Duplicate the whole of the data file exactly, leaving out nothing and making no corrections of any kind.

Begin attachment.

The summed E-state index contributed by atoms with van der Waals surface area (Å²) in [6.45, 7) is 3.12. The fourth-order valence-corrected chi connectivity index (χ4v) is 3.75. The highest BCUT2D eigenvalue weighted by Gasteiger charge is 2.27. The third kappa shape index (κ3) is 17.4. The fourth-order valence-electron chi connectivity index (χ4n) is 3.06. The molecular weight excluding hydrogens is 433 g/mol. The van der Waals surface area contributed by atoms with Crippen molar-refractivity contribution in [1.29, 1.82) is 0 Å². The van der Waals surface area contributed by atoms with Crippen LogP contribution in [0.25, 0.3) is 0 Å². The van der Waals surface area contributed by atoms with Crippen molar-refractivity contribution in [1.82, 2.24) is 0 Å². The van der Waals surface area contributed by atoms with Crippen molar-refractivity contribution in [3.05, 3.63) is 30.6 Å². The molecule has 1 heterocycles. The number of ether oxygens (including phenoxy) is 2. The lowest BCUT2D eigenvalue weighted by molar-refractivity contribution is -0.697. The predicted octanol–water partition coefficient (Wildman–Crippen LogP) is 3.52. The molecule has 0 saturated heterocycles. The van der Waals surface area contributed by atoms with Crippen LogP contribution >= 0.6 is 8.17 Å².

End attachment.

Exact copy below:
The summed E-state index contributed by atoms with van der Waals surface area (Å²) in [6.45, 7) is 3.12. The fourth-order valence-corrected chi connectivity index (χ4v) is 3.75. The highest BCUT2D eigenvalue weighted by Gasteiger charge is 2.27. The third kappa shape index (κ3) is 17.4. The fourth-order valence-electron chi connectivity index (χ4n) is 3.06. The molecular weight excluding hydrogens is 433 g/mol. The van der Waals surface area contributed by atoms with Crippen molar-refractivity contribution in [1.29, 1.82) is 0 Å². The van der Waals surface area contributed by atoms with Crippen LogP contribution in [0.25, 0.3) is 0 Å². The van der Waals surface area contributed by atoms with Crippen molar-refractivity contribution in [1.82, 2.24) is 0 Å². The van der Waals surface area contributed by atoms with Crippen molar-refractivity contribution in [3.05, 3.63) is 30.6 Å². The molecule has 1 heterocycles. The number of ether oxygens (including phenoxy) is 2. The lowest BCUT2D eigenvalue weighted by molar-refractivity contribution is -0.697. The predicted octanol–water partition coefficient (Wildman–Crippen LogP) is 3.52. The molecule has 0 saturated heterocycles. The van der Waals surface area contributed by atoms with Crippen LogP contribution >= 0.6 is 8.17 Å².